Released: 2007, Lion Music
It's been nearly four years since the last release from Sun Caged, the Dutch prog-metal band formed in the aftermath of the breakup of Lemur Voice back in 2000. Their 2003 eponymous debut album was an instant cult-classic in the progressive metal genre, incorporating elements of jazz, fusion, and ambient music into their metallic technical wizardry. Over the course of the following years, musical and personal differences resulted in a series of departures from the group, leaving only guitarist Marcel Coenen in place with the other members going on to form various other projects. Coenen, a legend in the Dutch guitarist community, soldiered on, spending what must have seemed to some an inordinately long time recruiting new members for the group. The results of his efforts to find the right people for the right parts, however, are nothing short of stellar.
ARTEMISIA not only picks up the styles of the first album but adds still more influences to the mix, resulting in a complex yet somehow accessible amalgam of sonic tapestries. Production is excellent - clear and crisp with all instruments and voices receiving equal attention in the overall sound. New vocalist Paul Adrian Villarreal is a melodic singer with an excellent sense of choral harmony, employing a somewhat less aggressive style than his predecessor in the group. In fact, his vocal style reminds me a bit of Fates Warning's Ray Alder in his quieter moments as well as the singers from the greats of progressive rock from the 1970's like Yes and ELP. ELP also comes to my mind when listening to some of the vintage-prog keyboard lines from Rene Kroon on tracks like "Blood Lines" and the nearly-instrumental "Engelbert The Inchworm." Other influences are equally obvious in the Dream Theater-esque polyrhythmic drumming of Roel Van Helden, the Cynic-like bass work of Roel Vink, and the Meshuggah-heavy start-stop 7-string riffage and Vai-meets-Malmsteen shredding of Marcel Coenen. In less capable hands, such a mix of variegated sounds might wind up as nothing but a muddled mess, but Sun Caged pull it all off with style.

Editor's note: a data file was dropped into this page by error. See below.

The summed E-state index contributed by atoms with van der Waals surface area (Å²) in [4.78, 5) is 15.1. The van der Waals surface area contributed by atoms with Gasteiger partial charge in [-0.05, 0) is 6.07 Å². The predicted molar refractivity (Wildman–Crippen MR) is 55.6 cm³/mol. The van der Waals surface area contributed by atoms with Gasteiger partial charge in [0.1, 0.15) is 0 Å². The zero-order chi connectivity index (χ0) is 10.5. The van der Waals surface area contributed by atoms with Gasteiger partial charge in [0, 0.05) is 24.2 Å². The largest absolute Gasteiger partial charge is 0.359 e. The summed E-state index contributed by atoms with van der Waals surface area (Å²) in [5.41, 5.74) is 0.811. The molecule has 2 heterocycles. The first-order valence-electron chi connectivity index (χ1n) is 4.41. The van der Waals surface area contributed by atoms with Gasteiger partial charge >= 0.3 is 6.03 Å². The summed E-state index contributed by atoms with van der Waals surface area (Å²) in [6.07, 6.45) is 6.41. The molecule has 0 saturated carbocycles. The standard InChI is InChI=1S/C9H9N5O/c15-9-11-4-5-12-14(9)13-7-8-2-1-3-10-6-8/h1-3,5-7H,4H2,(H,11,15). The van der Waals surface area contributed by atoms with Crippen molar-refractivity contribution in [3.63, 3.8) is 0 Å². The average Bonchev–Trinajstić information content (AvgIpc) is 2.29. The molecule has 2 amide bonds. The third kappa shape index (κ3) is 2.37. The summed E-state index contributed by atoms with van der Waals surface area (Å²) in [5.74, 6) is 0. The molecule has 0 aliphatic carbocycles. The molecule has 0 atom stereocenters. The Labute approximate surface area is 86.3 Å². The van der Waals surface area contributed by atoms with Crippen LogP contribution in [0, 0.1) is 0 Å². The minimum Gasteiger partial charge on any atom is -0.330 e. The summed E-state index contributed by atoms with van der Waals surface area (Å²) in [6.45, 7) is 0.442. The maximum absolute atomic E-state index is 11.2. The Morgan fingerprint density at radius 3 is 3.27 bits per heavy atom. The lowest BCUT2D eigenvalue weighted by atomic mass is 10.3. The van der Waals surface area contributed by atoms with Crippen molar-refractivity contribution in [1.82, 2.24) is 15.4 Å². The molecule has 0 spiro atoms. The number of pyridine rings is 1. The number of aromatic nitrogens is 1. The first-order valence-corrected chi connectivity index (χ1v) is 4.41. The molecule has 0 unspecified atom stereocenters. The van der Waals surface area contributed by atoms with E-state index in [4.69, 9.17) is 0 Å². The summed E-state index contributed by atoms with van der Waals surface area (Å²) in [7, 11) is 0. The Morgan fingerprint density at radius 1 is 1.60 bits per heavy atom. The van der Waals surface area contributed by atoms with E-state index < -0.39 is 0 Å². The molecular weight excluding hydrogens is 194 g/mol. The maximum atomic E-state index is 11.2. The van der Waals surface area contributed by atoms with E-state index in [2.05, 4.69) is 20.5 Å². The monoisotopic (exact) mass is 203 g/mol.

Perhaps most appealing is the fact the focus is on the songs rather than on histrionics. All of the band members are highly skillful at their chosen instruments and do show plenty of flash 'n' dash during the solo sections of the various tracks, but those sections do not dominate any of the songs, nor do they seem to be excessive noodling for the sake of showing off. While no one will accuse Sun Caged of being a Top 40 radio-hit act that anybody can get into on the first listen, there are some decidedly catchy moments in the midst of the progressive flow, particularly the instantly-singable chorus of "A Fair Trade." On the other end of the spectrum, there are also some amazingly heavy portions, most notably on the monstrous "Unborn," where rapid-fire time signature changes and crushing riffs are the rule of the day. If I had a complaint about the songs, it would have to be one I'd apply to nearly every prog-metal band at one point or another, namely the stressing of syllables that aren't normally stressed in singing...accenting words like "the" and "an" in the middle of a sung sentence seems more jarring to me than the most drastic time-shift in the music. Fortunately, those moments are relatively limited on this album, mostly in the otherwise-beautiful melodic pieces like "Afraid To Fly."
Sun Caged are not for everyone, obviously, as the fact they change direction so frequently...even though they do so near-flawlessly...will not appeal to every set of ears, but if you're a fan of well-written, well-played, and broad-minded prog metal, you can't go wrong with this album.